Two health officials from the United States have joined other experts at an Ebola conference in Cuba, in the latest sign of cooperation between the long-standing adversaries.
The meeting looks at ways to prevent the spread of Ebola in the Americas.
It was organised by Alba, a leftist bloc founded by Cuba and Venezuela as a counterweight to US influence.
The US military and Cuban medics are already posted in the countries in West Africa worst-affected by the disease.
The US maintains a trade embargo on the Caribbean island and the two countries do not have full diplomatic relations.
But they have quietly cooperated for years on issues like public health, immigration and environmental protection.
"This [the Ebola crisis] is a global emergency and we all have to work together and cooperate," Nelson Arboleda, a regional official of the US Centers for Disease Control and Prevention, told reporters before the meeting.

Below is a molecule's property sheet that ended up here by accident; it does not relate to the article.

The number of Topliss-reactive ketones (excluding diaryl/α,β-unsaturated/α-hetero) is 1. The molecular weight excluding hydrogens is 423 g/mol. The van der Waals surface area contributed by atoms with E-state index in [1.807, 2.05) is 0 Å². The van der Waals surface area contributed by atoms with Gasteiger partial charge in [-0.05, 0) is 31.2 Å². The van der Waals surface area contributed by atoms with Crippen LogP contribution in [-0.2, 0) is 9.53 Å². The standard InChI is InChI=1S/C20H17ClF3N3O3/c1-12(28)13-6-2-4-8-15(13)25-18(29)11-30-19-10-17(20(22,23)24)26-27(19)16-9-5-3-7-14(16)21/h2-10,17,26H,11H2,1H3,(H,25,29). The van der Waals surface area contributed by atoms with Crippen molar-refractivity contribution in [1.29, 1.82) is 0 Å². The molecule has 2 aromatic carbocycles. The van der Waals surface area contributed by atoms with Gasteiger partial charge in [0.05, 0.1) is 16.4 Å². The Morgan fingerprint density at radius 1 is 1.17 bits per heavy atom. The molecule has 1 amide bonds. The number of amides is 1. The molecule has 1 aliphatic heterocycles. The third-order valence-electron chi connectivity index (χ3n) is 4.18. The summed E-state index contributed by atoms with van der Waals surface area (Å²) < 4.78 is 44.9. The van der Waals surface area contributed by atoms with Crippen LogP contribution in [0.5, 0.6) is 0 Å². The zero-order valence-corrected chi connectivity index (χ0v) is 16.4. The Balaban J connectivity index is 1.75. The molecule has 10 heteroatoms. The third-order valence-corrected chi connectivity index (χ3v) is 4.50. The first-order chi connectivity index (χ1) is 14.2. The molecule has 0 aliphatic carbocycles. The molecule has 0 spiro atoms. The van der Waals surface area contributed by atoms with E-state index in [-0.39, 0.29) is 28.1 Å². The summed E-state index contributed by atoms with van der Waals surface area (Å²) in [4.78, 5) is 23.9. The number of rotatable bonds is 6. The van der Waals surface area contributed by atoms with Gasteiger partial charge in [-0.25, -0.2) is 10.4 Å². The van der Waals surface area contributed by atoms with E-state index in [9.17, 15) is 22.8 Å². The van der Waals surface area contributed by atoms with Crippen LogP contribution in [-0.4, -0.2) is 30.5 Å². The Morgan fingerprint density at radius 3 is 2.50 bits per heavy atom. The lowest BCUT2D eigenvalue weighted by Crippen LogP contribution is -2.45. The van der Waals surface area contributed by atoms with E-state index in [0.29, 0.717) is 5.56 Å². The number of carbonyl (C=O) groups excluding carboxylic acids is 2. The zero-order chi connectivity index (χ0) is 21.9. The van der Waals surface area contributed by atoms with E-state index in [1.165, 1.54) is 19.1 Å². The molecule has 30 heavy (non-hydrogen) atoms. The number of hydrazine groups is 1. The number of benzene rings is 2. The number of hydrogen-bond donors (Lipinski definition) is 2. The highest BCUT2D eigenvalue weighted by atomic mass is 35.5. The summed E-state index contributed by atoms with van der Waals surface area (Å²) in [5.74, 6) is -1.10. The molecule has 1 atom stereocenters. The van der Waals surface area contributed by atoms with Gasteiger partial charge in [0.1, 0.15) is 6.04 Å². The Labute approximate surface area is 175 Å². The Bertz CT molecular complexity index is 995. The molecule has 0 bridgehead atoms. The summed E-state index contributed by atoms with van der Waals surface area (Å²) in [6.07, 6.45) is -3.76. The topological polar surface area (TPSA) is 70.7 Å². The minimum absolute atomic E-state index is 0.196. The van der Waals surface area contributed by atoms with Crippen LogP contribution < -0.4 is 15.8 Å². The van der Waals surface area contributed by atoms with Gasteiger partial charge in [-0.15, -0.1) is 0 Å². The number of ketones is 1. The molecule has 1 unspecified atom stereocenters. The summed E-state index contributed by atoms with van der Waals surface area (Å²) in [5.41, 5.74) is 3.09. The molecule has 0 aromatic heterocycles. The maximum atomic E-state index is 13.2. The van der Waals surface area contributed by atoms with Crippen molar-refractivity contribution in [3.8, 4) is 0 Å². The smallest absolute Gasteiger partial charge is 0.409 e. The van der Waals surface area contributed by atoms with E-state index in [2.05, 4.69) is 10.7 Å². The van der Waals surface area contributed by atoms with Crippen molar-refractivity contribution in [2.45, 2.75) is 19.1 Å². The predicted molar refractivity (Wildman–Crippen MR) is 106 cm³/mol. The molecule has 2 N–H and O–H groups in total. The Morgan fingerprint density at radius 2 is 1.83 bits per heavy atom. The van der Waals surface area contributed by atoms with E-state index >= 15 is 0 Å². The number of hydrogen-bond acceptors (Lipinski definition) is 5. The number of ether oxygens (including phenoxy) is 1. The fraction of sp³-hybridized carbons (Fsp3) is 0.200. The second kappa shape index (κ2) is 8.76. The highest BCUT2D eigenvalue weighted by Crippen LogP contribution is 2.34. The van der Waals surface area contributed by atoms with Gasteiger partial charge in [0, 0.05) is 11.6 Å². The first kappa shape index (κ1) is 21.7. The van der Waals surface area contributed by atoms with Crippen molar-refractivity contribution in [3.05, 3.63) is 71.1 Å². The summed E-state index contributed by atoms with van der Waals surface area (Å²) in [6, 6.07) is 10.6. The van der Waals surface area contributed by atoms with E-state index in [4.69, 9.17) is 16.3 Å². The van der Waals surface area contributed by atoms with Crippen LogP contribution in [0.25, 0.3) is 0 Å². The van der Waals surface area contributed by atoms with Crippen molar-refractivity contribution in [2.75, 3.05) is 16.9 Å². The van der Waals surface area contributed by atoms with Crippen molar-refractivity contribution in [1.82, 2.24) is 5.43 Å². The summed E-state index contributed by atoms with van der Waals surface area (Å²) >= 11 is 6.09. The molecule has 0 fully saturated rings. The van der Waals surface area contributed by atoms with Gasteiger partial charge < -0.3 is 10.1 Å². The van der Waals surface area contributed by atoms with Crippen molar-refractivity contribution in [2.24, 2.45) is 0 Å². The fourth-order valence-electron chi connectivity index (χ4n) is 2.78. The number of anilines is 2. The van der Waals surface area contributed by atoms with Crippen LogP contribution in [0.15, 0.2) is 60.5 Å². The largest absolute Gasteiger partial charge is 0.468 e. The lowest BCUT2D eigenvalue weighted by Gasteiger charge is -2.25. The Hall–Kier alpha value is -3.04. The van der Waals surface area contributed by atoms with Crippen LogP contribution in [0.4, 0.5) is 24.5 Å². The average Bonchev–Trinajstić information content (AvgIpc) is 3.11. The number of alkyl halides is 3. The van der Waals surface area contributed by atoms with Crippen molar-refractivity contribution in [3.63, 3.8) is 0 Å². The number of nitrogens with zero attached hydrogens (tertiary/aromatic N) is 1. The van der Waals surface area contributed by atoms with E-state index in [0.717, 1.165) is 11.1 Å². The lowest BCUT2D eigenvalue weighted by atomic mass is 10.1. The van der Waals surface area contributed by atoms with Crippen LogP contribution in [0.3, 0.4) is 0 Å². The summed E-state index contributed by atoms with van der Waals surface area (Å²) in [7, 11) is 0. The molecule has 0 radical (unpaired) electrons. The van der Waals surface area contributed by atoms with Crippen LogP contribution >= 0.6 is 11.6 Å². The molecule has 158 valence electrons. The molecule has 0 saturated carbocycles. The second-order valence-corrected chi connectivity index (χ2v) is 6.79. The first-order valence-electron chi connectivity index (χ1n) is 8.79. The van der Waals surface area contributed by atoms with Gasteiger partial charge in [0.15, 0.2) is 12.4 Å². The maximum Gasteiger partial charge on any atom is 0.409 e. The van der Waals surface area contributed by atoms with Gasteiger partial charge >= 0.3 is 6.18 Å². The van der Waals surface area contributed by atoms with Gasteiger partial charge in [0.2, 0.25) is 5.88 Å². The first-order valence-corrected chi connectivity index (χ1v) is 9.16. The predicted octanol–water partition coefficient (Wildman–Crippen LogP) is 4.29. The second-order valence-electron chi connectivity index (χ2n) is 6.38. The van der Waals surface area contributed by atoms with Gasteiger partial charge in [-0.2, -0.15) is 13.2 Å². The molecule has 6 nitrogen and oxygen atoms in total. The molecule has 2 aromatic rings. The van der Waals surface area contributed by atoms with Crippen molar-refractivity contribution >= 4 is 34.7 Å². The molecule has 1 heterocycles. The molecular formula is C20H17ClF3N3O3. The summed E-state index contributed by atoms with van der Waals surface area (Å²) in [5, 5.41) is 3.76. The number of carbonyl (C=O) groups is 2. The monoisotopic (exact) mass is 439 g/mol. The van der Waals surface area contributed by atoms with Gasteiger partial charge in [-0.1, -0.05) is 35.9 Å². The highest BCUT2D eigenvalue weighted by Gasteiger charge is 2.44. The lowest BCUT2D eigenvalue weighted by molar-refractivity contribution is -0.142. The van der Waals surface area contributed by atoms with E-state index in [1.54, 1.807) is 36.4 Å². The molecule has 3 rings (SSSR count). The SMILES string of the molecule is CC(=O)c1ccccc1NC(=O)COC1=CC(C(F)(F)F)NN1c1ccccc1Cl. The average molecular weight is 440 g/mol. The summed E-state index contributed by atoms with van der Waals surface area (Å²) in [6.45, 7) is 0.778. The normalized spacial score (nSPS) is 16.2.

"We'll make every effort to ensure the quick diagnosis of patients to break the cycle of transmission," adding that the meeting in the Cuban capital, Havana, would also discuss planning for training medics.
Cuba is the biggest single provider of healthcare workers to the Ebola crisis in West Africa, more than the Red Cross or richer nations, the World Health Organization says.
It sent 83 doctors and nurses to Liberia and Guinea last week, who joined another contingent of 165 Cuban healthcare professionals in Sierra Leone.
The Caribbean nation has been praised for its response to the Ebola crisis, including by the US, and more Cuban medics have been trained to travel there.
Its response has also won plaudits from humanitarian workers who say the international community's reaction has been lacking.
A total of 32 countries are represented at the Havana conference, including Mexico, Canada, Brazil and Panama, which are not members of Alba.
The bloc - the Bolivarian Alliance for the Peoples of Our America - was the brainchild of Hugo Chavez, Venezuela's late president.